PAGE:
5. 4 out of 5

    Craig Caustic

    Standouts "Iphigenia in Aulus by Mike Carey: 4.5/5" "Glamour of Madness by Peter Bell: 4.5/5" "Everything Must Go by Brooke Wonders: 4/5" "Nightside Eye by Terry Dowling: 4/5" "Good Hunting by Ken Liu: 4/5" "Blue Lace Agate by Sarah Monette: 4/5" "The Eyes of Water by Alison Littlewood:4/5" "The Tall Grass by Joe Lansdale: 4.5/5" "Game by Maria Dahvana Headley: 4/5" "Pearls by Priya Sharma: 4/5" "When Death Wakes Me to Myself by John Shirley: 5/5" (Best Story) "Hand of Glory by Laird Ba Standouts "Iphigenia in Aulus by Mike Carey: 4.5/5" "Glamour of Madness by Peter Bell: 4.5/5" "Everything Must Go by Brooke Wonders: 4/5" "Nightside Eye by Terry Dowling: 4/5" "Good Hunting by Ken Liu: 4/5" "Blue Lace Agate by Sarah Monette: 4/5" "The Eyes of Water by Alison Littlewood:4/5" "The Tall Grass by Joe Lansdale: 4.5/5" "Game by Maria Dahvana Headley: 4/5" "Pearls by Priya Sharma: 4/5" "When Death Wakes Me to Myself by John Shirley: 5/5" (Best Story) "Hand of Glory by Laird Barron: 4/5" Letdowns "Fake Plastic Trees by Caitlin R. Kiérnan: 2/5" "Renfrew's Course by John Langan: 1.5/5" "Who is Arvid Pekon? by Karen Tidbeck: 2/5" "Forget You by Marc Laidlaw: 1/5" "Dahlias by Melanie Tem: 2/5" Averages out to 3 stars for the whole thing, taking into consideration all of the stories in between that I thought were a little above, below, or just plain average. When it was good, it was really good. When it was bad, it was really bad.

  6. 4 out of 5

    JJacy1

    Having read multiple years of this series I've found them to be a mix of good to great stories the same applies to this one. Having read multiple years of this series I've found them to be a mix of good to great stories the same applies to this one.

  7. 4 out of 5

    Vince Darcangelo

    Faves: Caitlin R. Kiernan, "Fake Plastic Trees" Jeffrey Ford, "The Natural History of Autumn" Karen Tidbeck, "Who is Arvid Pekon?" Tim Lebbon, "Slaughterhouse Blues" Neil Gaiman, "The Man Who Forgot Ray Bradbury" Stephen Graham Jones, "Welcome to the Reptile House" Joe R. Lansdale, "The Tall Grass" Marc Laidlaw, "Forget You" Faves: Caitlin R. Kiernan, "Fake Plastic Trees" Jeffrey Ford, "The Natural History of Autumn" Karen Tidbeck, "Who is Arvid Pekon?" Tim Lebbon, "Slaughterhouse Blues" Neil Gaiman, "The Man Who Forgot Ray Bradbury" Stephen Graham Jones, "Welcome to the Reptile House" Joe R. Lansdale, "The Tall Grass" Marc Laidlaw, "Forget You"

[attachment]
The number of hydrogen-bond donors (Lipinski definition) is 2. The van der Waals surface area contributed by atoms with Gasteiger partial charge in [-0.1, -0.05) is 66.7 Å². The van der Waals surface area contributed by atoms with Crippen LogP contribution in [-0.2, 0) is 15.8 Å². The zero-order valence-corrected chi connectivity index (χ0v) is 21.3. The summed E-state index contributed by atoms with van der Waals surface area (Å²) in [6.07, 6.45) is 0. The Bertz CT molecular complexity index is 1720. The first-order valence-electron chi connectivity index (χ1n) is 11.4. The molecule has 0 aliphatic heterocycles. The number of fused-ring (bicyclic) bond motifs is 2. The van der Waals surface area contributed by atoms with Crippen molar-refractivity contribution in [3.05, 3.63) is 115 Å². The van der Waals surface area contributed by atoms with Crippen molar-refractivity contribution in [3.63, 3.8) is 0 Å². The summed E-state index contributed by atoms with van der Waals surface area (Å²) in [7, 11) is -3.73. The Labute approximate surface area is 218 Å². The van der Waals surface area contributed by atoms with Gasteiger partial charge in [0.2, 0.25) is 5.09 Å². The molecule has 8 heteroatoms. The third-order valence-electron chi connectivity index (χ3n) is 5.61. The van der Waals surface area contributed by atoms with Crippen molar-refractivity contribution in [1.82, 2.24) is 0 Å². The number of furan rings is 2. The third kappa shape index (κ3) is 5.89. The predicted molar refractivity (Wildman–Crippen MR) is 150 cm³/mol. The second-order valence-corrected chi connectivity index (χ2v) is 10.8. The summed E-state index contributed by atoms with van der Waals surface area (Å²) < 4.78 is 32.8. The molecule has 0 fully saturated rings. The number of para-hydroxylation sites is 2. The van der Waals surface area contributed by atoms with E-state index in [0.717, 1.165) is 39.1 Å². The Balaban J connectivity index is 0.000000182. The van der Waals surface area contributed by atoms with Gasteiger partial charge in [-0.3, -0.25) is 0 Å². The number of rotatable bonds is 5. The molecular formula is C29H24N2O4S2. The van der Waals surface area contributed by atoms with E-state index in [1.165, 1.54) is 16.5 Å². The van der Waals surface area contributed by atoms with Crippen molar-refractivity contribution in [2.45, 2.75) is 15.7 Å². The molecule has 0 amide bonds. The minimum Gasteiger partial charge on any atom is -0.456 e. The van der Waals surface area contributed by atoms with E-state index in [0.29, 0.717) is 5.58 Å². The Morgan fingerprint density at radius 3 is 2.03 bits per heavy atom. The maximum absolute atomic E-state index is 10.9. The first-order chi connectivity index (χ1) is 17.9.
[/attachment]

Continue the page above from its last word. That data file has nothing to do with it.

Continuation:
8. 5 out of 5

    Rayne

    I like the characters, I love the plot and everything about this book. Good job writer! If you have some great stories like this one, you can publish it on NovelStar, just submit your story to [email protected] or [email protected]

  9. 4 out of 5

    Albert

    I really love your story, it deserves a lot of audience. If you have some great stories like this one, you can publish it on NovelStar, just submit your story to [email protected] or [email protected]

  10. 4 out of 5

    James

    Some very good stories. I didn't realize when I bought it but it includes the short story that inspired the movie "The Girl with all the Gifts". The story is good and an interesting different take on zombies. The movie of course grafted on a load of unneeded crap to make an action film. Some very good stories. I didn't realize when I bought it but it includes the short story that inspired the movie "The Girl with all the Gifts". The story is good and an interesting different take on zombies. The movie of course grafted on a load of unneeded crap to make an action film.

  11. 5 out of 5

    Jennifer Pullen

    Good variety. A lot of well written stories.

  12. 5 out of 5

    Carol